Probably like a fair number of other people, I decided to spend part of the weekend prior to MLK Day reading Nick Kotz’s new book, Judgment Days, about the complex relationship between King and Lyndon Johnson, who together helped achieve the Civil Rights Act and Voting Rights Act breakthroughs in the mid-1960s.
I’ve just finished the section on the Civil Rights Act, a tale dominated by Johnson’s familiar legislative genius and King’s agonizing balancing act over how to keep pressure on Congress without creating a national backlash. But what really stands out is the common conviction of MLK and LBJ that the drive for civil rights legislation had to be cast in moral, not legal terms–a conviction that both expressed to John F. Kennedy prior to his first big national civil rights speech.
“I know the risks are great, and we might lose the South [in 1964], but those sorts of states may be lost to us anyway,” [Johnson] told Kennedy aide Theodore Sorensen. “The difference is, if your president just goes down there and enforces court decrees, the South will feel it’s yielded to force. But if he goes down there and looks them in the eye and states the moral issue and the Christian issue, these southerners will at least respect his courage….”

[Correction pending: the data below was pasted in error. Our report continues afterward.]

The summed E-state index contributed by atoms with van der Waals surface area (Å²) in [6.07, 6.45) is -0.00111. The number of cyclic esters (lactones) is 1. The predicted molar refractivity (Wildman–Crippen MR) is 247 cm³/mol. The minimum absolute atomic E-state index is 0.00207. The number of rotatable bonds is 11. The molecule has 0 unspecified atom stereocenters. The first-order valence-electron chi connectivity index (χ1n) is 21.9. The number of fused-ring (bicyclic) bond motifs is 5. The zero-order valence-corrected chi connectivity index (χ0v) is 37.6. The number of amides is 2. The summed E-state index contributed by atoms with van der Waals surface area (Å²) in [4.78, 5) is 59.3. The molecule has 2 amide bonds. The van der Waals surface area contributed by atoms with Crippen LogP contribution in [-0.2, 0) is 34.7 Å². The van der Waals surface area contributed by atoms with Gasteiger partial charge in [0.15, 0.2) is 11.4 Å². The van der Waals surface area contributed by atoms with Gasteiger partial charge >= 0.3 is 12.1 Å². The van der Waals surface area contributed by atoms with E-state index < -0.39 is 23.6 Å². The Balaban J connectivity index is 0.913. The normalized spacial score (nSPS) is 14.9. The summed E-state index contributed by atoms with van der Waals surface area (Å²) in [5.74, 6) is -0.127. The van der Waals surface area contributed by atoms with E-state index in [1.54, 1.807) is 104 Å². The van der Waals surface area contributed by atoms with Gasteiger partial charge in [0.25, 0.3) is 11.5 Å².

Six days after Johnson had given his counsel to the White House, the president received strikingly similar advice from Martin Luther King. A front-page article in the June 10 New York Times quoted King as saying that the president must begin to address race as a moral issue, in terms “we seldom if ever hear” from the White House. The following evening, with little preparation and against the advice of his staff, the president went before television cameras with a sketchily drafted text and committed himself to the main issues of the civil rights struggle. “We are confronted primarily with a moral issue,” he declared. “It is as old as Scriptures and is as clear as the American Constitution.”
The importance of using “values language,” you see, did not just arise in 2004.